The answer is probably strategic, that Ryanair is playing a long game when it comes to the next stage in its conquest of Europe. It has the lowest costs, it offers the cheapest fares, and it makes the highest profits. The airline could go after one or more of its low-cost competitors say easyJet at Bristol or Luton, Jet2 at Leeds-Bradford. The market for lower fares at UK regional airports is perhaps not so interesting; they have been stimulated with low fares already, government departure taxes are high, and Brexit offers some uncertainty as to the wisdom of further significant UK growth just now. It would also leave Ryanair as a bystander whilst potentially more exciting developments unfold on the European mainland.
Moving into airports like Zavantem and Fiumicino echoes some of the conditions seen at the birth of European LCCs. Well, one in particular – offering significantly lower fares than those already available, thereby creating a whole new market. The difference now is that markets like Brussels and Rome have already been stimulated via their out-of-town airports, and key LCC criteria such as very low airport charges and unlimited operational flexibility cannot be met. So something else is afoot.
Whereas the dawn of LCCs saw them create new markets from new airports, leaving the HCCs to their higher fares and protected hubs, Ryanair is now moving the goalposts to attack the HCCs in their fortress homes. It is looking to create a Brussels Airlines-sized hole at Zavantem and an Alitalia-sized hole at Fiumicino, although Alitalia itself is helping out, and a bevy of other LCCs are taking part in the Roman feeding frenzy. Let’s not forget also the difficulties being faced by airberlin, leading Ryanair to add significant capacity into Berlin in the past 12 months.
Something will have to give. It’s unlikely that Ryanair can make much of a profit with airport charges at somewhere near rack rates at hub airports. It’s also unlikely that carriers such as Brussels Airlines and Alitalia can survive with Ryanair as a direct competitor if it continues to grow its network at each hub. Ryanair has the advantage that with profitable operations at nearby secondary airports, it can afford an attritional campaign in a way that neither Brussels Airlines nor Alitalia can. If it succeeds in pushing out the hub operators, then what next for airport charges at those airports?
An unlikely ally
Perhaps surprisingly, one airport giving Ryanair a helping hand to undermine its hub operator is Frankfurt. Long time a base for Ryanair at nearby Hahn, the airline has just struck a deal with Frankfurt Airport itself, which could see up to ten Ryanair aircraft based at the airport.
Incentive scheme at Frankfurt Airport
Source: Fraport AG
In a risky strategy guaranteed to displease key operator Lufthansa, Fraport is effectively giving Ryanair a EUR 14 discount on every departing passenger, even on routes where the existing operator does not qualify for any incentive. As can be seen from the graphic, an incumbent with 40m passengers will find it hard to grow sufficiently to achieve any discount; whereas a new start airline can’t help but trigger the maximum discount (new start growth is calculated from a baseline of 10,000 passengers, so anything above 12,000 passengers attracts the maximum). All things considered, Ryanair will be paying around half the normal price.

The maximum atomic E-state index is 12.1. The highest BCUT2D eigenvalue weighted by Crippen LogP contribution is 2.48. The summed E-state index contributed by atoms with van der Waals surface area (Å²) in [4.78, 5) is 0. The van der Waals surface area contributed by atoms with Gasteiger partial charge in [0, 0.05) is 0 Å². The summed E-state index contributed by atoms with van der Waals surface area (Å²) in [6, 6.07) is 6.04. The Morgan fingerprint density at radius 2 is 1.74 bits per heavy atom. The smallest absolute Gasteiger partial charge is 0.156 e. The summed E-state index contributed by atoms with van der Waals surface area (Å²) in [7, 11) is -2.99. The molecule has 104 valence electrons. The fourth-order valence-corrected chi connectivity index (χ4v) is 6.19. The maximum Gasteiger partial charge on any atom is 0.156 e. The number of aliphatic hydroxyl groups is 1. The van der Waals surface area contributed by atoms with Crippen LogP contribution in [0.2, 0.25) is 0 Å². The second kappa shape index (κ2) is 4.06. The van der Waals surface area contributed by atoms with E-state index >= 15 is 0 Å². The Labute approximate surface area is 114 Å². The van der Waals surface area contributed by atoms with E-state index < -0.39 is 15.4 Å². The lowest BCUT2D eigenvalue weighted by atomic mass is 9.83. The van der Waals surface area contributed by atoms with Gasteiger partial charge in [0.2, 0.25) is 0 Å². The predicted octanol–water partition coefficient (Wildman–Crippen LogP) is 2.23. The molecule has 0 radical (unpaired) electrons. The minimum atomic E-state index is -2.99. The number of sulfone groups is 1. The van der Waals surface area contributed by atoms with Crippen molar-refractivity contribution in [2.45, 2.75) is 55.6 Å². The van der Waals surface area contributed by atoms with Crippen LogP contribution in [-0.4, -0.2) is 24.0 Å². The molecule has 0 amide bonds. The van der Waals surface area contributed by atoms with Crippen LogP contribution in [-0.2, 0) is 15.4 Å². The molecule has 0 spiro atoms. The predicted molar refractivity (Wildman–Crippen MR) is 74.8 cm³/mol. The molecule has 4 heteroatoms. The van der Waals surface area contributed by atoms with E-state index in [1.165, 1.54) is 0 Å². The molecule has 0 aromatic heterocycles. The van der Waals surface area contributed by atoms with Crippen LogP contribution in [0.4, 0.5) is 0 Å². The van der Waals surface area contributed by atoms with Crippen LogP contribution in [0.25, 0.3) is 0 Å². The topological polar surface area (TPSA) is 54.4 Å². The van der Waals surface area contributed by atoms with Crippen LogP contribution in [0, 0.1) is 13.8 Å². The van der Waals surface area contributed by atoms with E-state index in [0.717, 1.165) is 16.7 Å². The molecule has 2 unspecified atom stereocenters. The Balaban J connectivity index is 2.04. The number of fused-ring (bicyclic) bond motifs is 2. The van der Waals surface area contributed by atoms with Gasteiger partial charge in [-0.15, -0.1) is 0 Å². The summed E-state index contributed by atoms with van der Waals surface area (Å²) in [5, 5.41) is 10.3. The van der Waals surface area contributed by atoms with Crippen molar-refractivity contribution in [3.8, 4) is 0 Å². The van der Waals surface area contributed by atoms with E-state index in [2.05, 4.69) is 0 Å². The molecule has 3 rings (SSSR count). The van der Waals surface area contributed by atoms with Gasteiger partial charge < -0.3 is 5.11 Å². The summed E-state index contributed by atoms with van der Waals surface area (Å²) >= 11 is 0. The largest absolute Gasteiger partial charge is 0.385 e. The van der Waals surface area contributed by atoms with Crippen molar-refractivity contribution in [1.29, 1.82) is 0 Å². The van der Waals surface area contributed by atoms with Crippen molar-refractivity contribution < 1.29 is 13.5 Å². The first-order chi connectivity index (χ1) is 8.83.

As we have seen, it’s difficult for LCCs to make profits if they have to pay rack rate at hub airports. Add to this that Lufthansa has stagnated somewhat at Frankfurt, where departing seat capacity hasn’t grown since 2014. That’s not a combination that adds up to future growth for the airport operator; locked into a static legacy airline while you watch the LCC revolution happen all around you.
Ryanair’s requirement for lower airport charges has therefore, significantly altered the strategy at one of Europe’s key hub airports. In order to attract LCCs to Frankfurt (Lufthansa will likely respond by turning to its lower cost offshoot Eurowings, as it too will benefit from a similar incentive scheme to that offered to Ryanair), the airport is prepared to sacrifice the European operations of its long-time hub operator. Domestic operations don’t qualify for the incentive scheme, which suggests that the airport is trying to protect Lufthansa’s domestic feed onto its long-haul operations at Frankfurt. But thanks to Ryanair, the future of Frankfurt’s intra-Europe network looks to be going low cost.
Europe’s hubs are slowly warming to the charms of Ryanair, whether they want to or not. It’s unlikely that the airline will ever be paying EUR 7 per passenger at these airports, but it’s also unlikely that the airports will ever be earning EUR 30 per passenger from airlines like Ryanair for any length of time. But Europe’s hub airports are on notice – at least those with some spare capacity.
Ryanair has a business spread across Europe; it isn’t reliant upon one or two bases for the bulk of its business. It has the scale, the cost base and the profitability to take on most other airlines, especially where those airlines are ailing, or have a single, potentially vulnerable operating base. In Frankfurt, it has found a key hub airport that is willing to undermine one of Europe’s major airlines in the name of attracting LCC services, a remarkable development. That focus on driving down airport costs to the absolute minimum remains a key part of Ryanair’s DNA; a new set of airports is starting to feel just what that means.